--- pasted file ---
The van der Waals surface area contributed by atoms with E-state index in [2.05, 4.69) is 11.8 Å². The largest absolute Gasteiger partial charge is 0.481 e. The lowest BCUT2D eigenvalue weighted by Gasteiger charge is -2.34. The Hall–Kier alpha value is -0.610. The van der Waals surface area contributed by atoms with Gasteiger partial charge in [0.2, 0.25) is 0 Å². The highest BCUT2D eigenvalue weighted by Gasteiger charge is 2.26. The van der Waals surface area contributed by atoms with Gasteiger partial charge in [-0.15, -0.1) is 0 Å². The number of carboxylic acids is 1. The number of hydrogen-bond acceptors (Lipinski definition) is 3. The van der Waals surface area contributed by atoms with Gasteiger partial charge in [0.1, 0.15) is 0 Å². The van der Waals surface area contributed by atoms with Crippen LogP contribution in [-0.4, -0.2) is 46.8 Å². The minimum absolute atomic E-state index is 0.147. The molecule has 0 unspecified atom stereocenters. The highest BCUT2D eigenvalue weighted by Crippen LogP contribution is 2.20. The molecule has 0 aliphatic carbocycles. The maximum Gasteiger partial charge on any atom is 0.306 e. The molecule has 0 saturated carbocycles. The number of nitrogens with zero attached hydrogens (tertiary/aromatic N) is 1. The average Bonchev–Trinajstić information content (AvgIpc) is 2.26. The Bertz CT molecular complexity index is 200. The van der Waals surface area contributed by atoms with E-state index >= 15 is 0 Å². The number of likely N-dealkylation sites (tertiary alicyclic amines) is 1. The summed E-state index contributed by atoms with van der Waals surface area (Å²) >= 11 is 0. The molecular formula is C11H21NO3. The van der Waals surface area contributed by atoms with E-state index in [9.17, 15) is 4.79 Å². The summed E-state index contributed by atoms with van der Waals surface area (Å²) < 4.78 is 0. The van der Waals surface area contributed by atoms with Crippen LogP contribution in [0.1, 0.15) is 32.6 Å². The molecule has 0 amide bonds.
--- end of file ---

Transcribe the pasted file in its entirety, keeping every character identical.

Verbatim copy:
The van der Waals surface area contributed by atoms with E-state index in [2.05, 4.69) is 11.8 Å². The largest absolute Gasteiger partial charge is 0.481 e. The lowest BCUT2D eigenvalue weighted by Gasteiger charge is -2.34. The Hall–Kier alpha value is -0.610. The van der Waals surface area contributed by atoms with Gasteiger partial charge in [0.2, 0.25) is 0 Å². The highest BCUT2D eigenvalue weighted by Gasteiger charge is 2.26. The van der Waals surface area contributed by atoms with Gasteiger partial charge in [-0.15, -0.1) is 0 Å². The number of carboxylic acids is 1. The number of hydrogen-bond acceptors (Lipinski definition) is 3. The van der Waals surface area contributed by atoms with Gasteiger partial charge in [0.1, 0.15) is 0 Å². The van der Waals surface area contributed by atoms with Crippen LogP contribution in [-0.4, -0.2) is 46.8 Å². The minimum absolute atomic E-state index is 0.147. The molecule has 0 unspecified atom stereocenters. The highest BCUT2D eigenvalue weighted by Crippen LogP contribution is 2.20. The molecule has 0 aliphatic carbocycles. The maximum Gasteiger partial charge on any atom is 0.306 e. The molecule has 0 saturated carbocycles. The number of nitrogens with zero attached hydrogens (tertiary/aromatic N) is 1. The average Bonchev–Trinajstić information content (AvgIpc) is 2.26. The Bertz CT molecular complexity index is 200. The van der Waals surface area contributed by atoms with E-state index >= 15 is 0 Å². The number of likely N-dealkylation sites (tertiary alicyclic amines) is 1. The summed E-state index contributed by atoms with van der Waals surface area (Å²) >= 11 is 0. The molecular formula is C11H21NO3. The van der Waals surface area contributed by atoms with E-state index in [9.17, 15) is 4.79 Å². The summed E-state index contributed by atoms with van der Waals surface area (Å²) < 4.78 is 0. The van der Waals surface area contributed by atoms with Crippen LogP contribution in [0.1, 0.15) is 32.6 Å². The molecule has 0 amide bonds.